The result is a movie that surveys 20th century U.S. history. It recounts the past lives of each character before he or she joined Dorothea’s communal house as well as projects forward, including into the next century with the birth of Jamie’s son following Dorothea’s death. While the family home in U.S. movies has often represented an American ideal, seemingly depicted, for example, by the extended Smith family in Vincente Minnelli’s musical Meet Me in St. Louis (1944), Hollywood’s family dramas in such genres as melodramas and musicals, including, too, Meet Me in St. Louis, consistently offer an underlying criticism of the home. They simultaneously critique romantic love, the institution of marriage and the all-American family. Such widely disparate Hollywood films as Trouble in Paradise (1932) Dance, Girl, Dance (1944), Letter from an Unknown Woman (1948), Gentlemen Prefer Blondes (1953), All that Heaven Allows (1955), American Beauty (1999), and Rachel Getting Married (2008) put the lie to these myths, including the “happily-ever-after” ending of Hollywood films. 20th Century Women follows in that tradition. It offers hope in its brief portrait of the seeming disappearance of patriarchal hierarchies. Nevertheless, it also depicts an increasing transience and fragmentation no less disturbing. The movie assumes that its contemporary audience of 2016 knows what’s coming so as to place in context its narrative. It centers upon 1979 in order to arrive at an understanding of how political history informs gender in 2016. Indeed, the 2016 election in the United States of a President who openly bragged of his groping of women and the disclosure in 2017 of how a major movie producer for decades had sexually harassed women with impunity underscore how gender remains central to an understanding of the U.S. political system.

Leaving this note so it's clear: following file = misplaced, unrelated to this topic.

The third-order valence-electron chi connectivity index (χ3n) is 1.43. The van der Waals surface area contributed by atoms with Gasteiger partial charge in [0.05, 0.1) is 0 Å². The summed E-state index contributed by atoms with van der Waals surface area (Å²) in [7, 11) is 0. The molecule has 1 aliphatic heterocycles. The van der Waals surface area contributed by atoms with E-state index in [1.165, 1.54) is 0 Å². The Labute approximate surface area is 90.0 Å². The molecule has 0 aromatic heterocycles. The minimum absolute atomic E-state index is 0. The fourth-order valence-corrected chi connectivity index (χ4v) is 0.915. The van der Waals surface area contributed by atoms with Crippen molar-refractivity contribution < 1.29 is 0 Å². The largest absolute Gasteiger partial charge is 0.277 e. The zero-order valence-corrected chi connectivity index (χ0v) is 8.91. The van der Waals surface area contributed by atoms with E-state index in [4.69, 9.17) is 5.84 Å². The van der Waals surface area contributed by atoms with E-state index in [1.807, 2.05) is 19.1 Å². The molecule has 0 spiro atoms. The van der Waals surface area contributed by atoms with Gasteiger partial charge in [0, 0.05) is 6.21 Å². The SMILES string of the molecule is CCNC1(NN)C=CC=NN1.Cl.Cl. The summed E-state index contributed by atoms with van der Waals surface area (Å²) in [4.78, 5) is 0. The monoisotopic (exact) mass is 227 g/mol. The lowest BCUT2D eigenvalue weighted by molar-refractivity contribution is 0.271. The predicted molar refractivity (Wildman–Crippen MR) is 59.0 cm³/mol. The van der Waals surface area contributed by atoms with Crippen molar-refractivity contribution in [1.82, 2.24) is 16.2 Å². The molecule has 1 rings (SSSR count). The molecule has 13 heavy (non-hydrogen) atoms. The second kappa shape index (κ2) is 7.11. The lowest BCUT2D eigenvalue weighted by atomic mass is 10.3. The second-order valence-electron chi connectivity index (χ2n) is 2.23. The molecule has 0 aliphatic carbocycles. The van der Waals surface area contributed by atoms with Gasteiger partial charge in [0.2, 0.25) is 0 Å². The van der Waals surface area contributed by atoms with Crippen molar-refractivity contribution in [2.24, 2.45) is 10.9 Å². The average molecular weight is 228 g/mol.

Contemporary Hollywood filmmaking relies heavily upon clichés that reaffirm the status quo. Beginning in the 1980s with the U.S. presidency of Ronald Reagan, Hollywood films, such as Back to the Future (1985) and Rambo: First Blood Part II (1985), promoted a nostalgia in which history was replayed and often corrected to better conform to a conservative social agenda. Time itself was infinitely malleable so that anything seemed possible, thereby affirming neoliberalism with its promotion of individual achievement at the expense of communal social values. Films such as Aliens (1986) and Working Girl (1988) reinforced that agenda by incorporating women within the ideal of the U.S. film hero, conflating in the process independence with progressiveness.